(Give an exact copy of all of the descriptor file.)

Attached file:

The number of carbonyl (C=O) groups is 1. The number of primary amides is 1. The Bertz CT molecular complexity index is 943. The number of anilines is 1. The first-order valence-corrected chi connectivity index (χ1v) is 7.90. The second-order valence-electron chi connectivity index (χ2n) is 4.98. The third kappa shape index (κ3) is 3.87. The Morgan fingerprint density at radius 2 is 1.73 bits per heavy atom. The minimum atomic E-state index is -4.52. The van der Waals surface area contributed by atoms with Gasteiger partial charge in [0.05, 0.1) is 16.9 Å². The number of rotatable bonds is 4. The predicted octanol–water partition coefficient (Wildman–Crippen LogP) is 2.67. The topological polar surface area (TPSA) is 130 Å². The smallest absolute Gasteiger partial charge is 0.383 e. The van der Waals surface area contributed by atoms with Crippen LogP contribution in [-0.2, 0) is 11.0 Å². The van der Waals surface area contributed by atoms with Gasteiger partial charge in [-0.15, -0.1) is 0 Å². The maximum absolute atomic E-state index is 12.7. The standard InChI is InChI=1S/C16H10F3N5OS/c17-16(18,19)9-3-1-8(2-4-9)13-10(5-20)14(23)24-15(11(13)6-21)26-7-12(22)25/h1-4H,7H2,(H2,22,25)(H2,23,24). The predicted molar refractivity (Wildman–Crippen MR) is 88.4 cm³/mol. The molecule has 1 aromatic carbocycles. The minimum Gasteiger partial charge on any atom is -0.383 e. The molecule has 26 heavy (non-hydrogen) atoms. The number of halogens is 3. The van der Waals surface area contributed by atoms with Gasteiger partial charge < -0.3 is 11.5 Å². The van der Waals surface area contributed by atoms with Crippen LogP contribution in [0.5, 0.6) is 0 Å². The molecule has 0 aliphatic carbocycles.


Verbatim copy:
The number of carbonyl (C=O) groups is 1. The number of primary amides is 1. The Bertz CT molecular complexity index is 943. The number of anilines is 1. The first-order valence-corrected chi connectivity index (χ1v) is 7.90. The second-order valence-electron chi connectivity index (χ2n) is 4.98. The third kappa shape index (κ3) is 3.87. The Morgan fingerprint density at radius 2 is 1.73 bits per heavy atom. The minimum atomic E-state index is -4.52. The van der Waals surface area contributed by atoms with Gasteiger partial charge in [0.05, 0.1) is 16.9 Å². The number of rotatable bonds is 4. The predicted octanol–water partition coefficient (Wildman–Crippen LogP) is 2.67. The topological polar surface area (TPSA) is 130 Å². The smallest absolute Gasteiger partial charge is 0.383 e. The van der Waals surface area contributed by atoms with Crippen LogP contribution in [-0.2, 0) is 11.0 Å². The van der Waals surface area contributed by atoms with Gasteiger partial charge in [-0.15, -0.1) is 0 Å². The maximum absolute atomic E-state index is 12.7. The standard InChI is InChI=1S/C16H10F3N5OS/c17-16(18,19)9-3-1-8(2-4-9)13-10(5-20)14(23)24-15(11(13)6-21)26-7-12(22)25/h1-4H,7H2,(H2,22,25)(H2,23,24). The predicted molar refractivity (Wildman–Crippen MR) is 88.4 cm³/mol. The molecule has 1 aromatic carbocycles. The minimum Gasteiger partial charge on any atom is -0.383 e. The molecule has 26 heavy (non-hydrogen) atoms. The number of halogens is 3. The van der Waals surface area contributed by atoms with Gasteiger partial charge < -0.3 is 11.5 Å². The van der Waals surface area contributed by atoms with Crippen LogP contribution in [0.5, 0.6) is 0 Å². The molecule has 0 aliphatic carbocycles.